Dan Deacon's atypical set in the Lucky Barn provided an appreciated dose of lightness after such an emotionally stirring experience. Standing with rows of synthesizers, gadgets, and MacBook atop an opened grand piano, the electronic musician/composer/all-around weirdo performed in the middle of the room, chairs and bodies encircling him. Somehow, Deacon rigged the piano to be triggered by whatever MIDI witchcraft, effectively making it into a massive player piano. In between songs, as is the custom of Lucky Barn sets, an MC made idle conversation with Dan, once again affirming Pickathon as a place where performers are revealed to be (gasp!) people too. For the second half of the set, the resident weirdo asked the three audience members sitting in front of the piano for their assistance in physically dampening the strings of the piano, effectively making a people-prepared player-piano. He then unleashed an improvised piece, not unlike the avant-garde compositions of John Cage, piano keys dancing under unseen fingers.

Later in the evening at the Woods Stage, the Canadian psych rock band, Black Mountain, seemed to face a series of technical difficulties at their sound check. Most in the crowds didn't seem to mind too much as it provided an excuse to lay back in the shade on one of the many hay-bales and hammocks arranged around the stage, intricately crafted from the past year's fallen branches. Nearly an hour after they were supposed to start, the first staccato synth notes of 'Mothers of the Sun' off their latest album IV rang out filling the eager ears of the awaiting crowds.

Abandoning the heavy Sabbath-sounds of Black Mountain to see the recently reunited Wolf Parade turned out to be a fine decision as the band began banging out the cacophonous dirge of 'You Are A Runner And I Am My Father's Son' to an ecstatic crowd. Equal parts sweat and nostalgia charged the air as packs of 20 and 30- something-year-olds revelled in the dancey debauchery provided by the 4-piece band co-fronted by Spencer Krug on a stack of synths and Dan Boeckner on guitar.

Back at the Woods Stage, one found reprieve in the soft sounds of an intimate acoustic Yo La Tengo set. Upon getting closer, conversations in the back dissipated to reveal an audience in a state of hushed reverie as the legendary indie icons quietly tread a set across their 30 year discography, mixing in a handful of covers such as The Cure's 'Friday I'm in Love' and The Dream Syndicate's 'That's What You Always Say'. Upon finishing their set, singer and guitarist Ira Kaplan wryly joked, "We're gonna take a short 17-hour break".

For those who managed to get a little sleep (or who simply stayed up all night), Saturday began with a fantastic set in the Galaxy Barn by Palehound, a three-piece band led by 21-year-old guitarist Ellen Kempner. If the Stumptown Nitro brew hadn't woken you up yet, Kempner and co made sure to do so, blazing through a set bursting with angular riffs reminiscent of Pavement and enough sardonic angst to match. Ultimate Painting's afternoon set on the Mountain stage was another early afternoon highlight, melodies and harmonies coiling around each other evoking the effortless noodlings of The Velvet Underground at their most laid back.

Seeking refuge from the sun at the Lucky Barn for a set by the lovely Julia Holter turned out to be much more than an excuse to avoid heatstroke. Bombastic yet subtle, transcendent but grounded, Holter and her band - Devin Hoff on upright bass, Corey Fogel on drums, and Deanna Maccabe providing violin and backing vocals - spun mercurial melodies that transfixed the lucky audience in attendance. After playing a cover of Barbara Lewis' 'Hello Stranger', the resident MC opened the floor to the audience to ask whatever question they pleased. Asks the first person called: "Can you play the other cover you were just talking about?" Julia Holter replied with an emphatic yes in the form of Dionne Warwick's 'Don't Make Me Over'.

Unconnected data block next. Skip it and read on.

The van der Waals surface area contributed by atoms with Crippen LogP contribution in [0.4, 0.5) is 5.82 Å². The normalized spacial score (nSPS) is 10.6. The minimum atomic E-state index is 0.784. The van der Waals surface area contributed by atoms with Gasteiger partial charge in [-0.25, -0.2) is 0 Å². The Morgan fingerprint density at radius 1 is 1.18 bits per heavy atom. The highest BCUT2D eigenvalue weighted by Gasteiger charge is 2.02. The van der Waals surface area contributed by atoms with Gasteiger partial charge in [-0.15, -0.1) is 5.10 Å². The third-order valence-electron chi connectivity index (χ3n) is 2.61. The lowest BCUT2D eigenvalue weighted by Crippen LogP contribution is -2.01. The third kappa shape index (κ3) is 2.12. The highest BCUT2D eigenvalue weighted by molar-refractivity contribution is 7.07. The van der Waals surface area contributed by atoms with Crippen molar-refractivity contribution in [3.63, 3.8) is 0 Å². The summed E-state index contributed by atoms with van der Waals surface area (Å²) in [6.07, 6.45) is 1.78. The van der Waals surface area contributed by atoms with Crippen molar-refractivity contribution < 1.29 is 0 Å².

Returning to the Mountain Stage after their 17-hour hiatus Yo La Tengo's second set proved to be, as promised by Kaplan the night before, much heavier. Beginning with the psychedelic drone of 'Ohm' off recent album Fade and closing with Painful's 'I Heard You Looking' , the band crashed and receded like roiling waves, Ira swept away in rapturous surrender to the God-Devil Abraxas within feedback-ridden guitar.

For those skilled in the art of festival pacing (or who are accustomed to burning the candle at both ends), Sunday night culminated in some of the weekend's most memorable acts. In one last rallying cry, Ty Segall and his so-called [Emotional] Muggers took the stage for their second and final set. A Pickathon veteran over multiple consecutive years, Ty's latest incarnation had him freed from his typical guitar-playing duties to exclusively play the role of front-man. Bringing out some of his most heavy-hitting songs and throwing in a few covers including The Doors' 'LA Woman', Segall rousted the crowd into a seething mass of pure, instinctual Id.

Channeling a different sort of intensity at the Treeline Stage was the inappropriately named Moon Duo. Propelled by the driving krautrock rhythms of their trio-making drummer, guitarist Ripley Johnson and synthist Sanae Yamada layered heavy and blistering trance-inducing ecstasy across twilit faces. Moments later, Beach House's set back at the Mountain Stage made for a different kind of trance. The beatific melancholy evoked by the swirling shoegaze of Alex Scully's guitar and Victoria Legrand's ethereal voice arousing a state of collective nostalgia for the fast-approaching end of what seemed to be a timeless weekend at Pendarvis farm.

Waking up Monday morning to a festival packing itself up and out, one would hear talk of the last epic sets from the likes of Mac Demarco, Jeff Tweedy, Joseph, Thao & the Get Down Stay Down, Thee Oh Sees, and Yemen Blues. But in a weekend so engorged with amazing music and magical moments, the futility of talking about it all becomes readily apparent. So instead, we reluctantly gather our belongings and collected memories of the soaring kites of Pickathon dancing in the wind, another year's souvenir cup placed on the shelf back home to remind us that next year will come soon enough.